Pareto Principle

Pareto Principle

80% of the outcomes come from 20% of the action.

Everyone has that favorite shirt in their closest which they wear 80% of the time. This is the essence of Pareto Principle. The smart thing to identify is what 20% of things in life drive 80% of the results.

Definition

For many events, it can be shown that 80% of the effects come from 20% of the causes. Inputs are not directly relative to outputs. In business, 80% of revenue generally comes from 20% of the clients. This principle can help to show where to focus time and energy.

Deep Analysis

The Pareto Principle also known as the 80/20 is an incredible helpful mental model to add it to your toolbox. In a world where you are constantly bombarded with information, the Pareto Principle can help you make the right choices by shifting your focus and energy on tasks that would produce the most results.

Itʼs important to remember that there are only so many minutes in an hour, hours in a day, and days in a week. Pareto can help you see that this is a good thing; otherwise, you’d have a never-ending list of things to do. So, you must always ask — what 20% of your work can drive 80 % of the outcomes?

Vilfredo Damaso Pareto

The Pareto Principle was founded by Vilfredo Damaso Pareto, an Italian economist in 1896. Pareto, an amateur gardener, noticed one day that 20% of the pea plants generated 80% of the healthy pea pods. This observation led him to think about uneven distribution. He observed this same principle elsewhere. For example, he also realized in Italy where he lived, 80% of the land was owned by 20% of the people. He further investigated different industries and found that 80% of production typically came from 20% of the companies. This generalization became the Pareto Principle.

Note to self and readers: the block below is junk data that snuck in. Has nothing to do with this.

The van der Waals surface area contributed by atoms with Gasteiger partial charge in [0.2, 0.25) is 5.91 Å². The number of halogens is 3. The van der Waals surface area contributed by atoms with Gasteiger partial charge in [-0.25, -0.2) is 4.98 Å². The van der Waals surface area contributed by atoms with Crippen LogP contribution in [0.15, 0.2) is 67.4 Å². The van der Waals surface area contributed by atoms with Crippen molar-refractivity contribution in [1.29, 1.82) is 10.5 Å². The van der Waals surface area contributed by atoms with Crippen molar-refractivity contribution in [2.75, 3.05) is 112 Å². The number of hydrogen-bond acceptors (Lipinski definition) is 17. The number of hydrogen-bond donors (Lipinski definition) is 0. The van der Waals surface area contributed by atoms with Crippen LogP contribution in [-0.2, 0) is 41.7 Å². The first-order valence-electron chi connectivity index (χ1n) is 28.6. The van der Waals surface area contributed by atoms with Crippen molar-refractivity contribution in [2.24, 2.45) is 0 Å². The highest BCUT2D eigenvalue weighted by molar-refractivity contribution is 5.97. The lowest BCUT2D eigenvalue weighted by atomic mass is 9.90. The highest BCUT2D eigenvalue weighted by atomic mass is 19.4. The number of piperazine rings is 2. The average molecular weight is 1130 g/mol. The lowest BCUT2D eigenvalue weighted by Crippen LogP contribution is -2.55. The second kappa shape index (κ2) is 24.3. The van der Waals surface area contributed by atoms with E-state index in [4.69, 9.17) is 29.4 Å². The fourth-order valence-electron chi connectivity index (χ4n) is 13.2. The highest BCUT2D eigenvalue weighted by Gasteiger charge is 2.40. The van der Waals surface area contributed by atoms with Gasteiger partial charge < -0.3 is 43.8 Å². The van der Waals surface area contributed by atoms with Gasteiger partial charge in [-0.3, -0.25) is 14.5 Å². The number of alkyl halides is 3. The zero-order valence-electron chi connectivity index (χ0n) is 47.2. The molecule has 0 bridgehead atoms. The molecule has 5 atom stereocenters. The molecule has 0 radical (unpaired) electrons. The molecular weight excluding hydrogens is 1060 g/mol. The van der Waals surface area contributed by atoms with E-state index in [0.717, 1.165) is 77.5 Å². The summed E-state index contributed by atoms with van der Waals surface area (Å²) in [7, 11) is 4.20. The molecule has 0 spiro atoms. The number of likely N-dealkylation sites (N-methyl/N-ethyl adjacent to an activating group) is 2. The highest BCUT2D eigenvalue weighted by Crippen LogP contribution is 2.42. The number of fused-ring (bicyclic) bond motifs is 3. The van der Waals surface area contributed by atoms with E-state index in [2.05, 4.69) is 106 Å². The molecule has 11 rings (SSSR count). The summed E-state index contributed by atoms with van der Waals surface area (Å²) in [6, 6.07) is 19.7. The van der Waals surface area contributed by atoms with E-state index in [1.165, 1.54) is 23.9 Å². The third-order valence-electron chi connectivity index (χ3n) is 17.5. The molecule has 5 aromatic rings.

Not A Law

Let’s also clarify the limitations of the Pareto Principle. Limitations of Pareto Principle — while the 80/20 split is true for Pareto’s observation, that doesn’t necessarily mean that it always has to equal 100. For instance, 30 percent of employees (30 out of 100) can complete 60 percent of the total tasks. The remaining employees may not be as productive or may be slacking off on the job. This further reiterates that the Pareto Principle is merely an observation and not necessarily a law.

With any mental model, it is important not to over apply it. The biggest takeaway the Pareto principle provides is the idea that most things in life are not distributed evenly. While you should be seeking to invest your time in the highest output activities, the fact remains that for many things, you canʼt just do 20% of the work for 80% of the result. Sometimes you need to grind out the last 20% — even if you are suffering diminishing returns — to get the job done. Building 80% of a car isnʼt the best strategy, nor is completing 80% of your research paper.

Paretoʼs principle is a useful construct when analyzing efforts and outcomes. It can provide a useful framework for addressing many problems. It should be used liberally, but you should not forget that 20 percent is a general observation.

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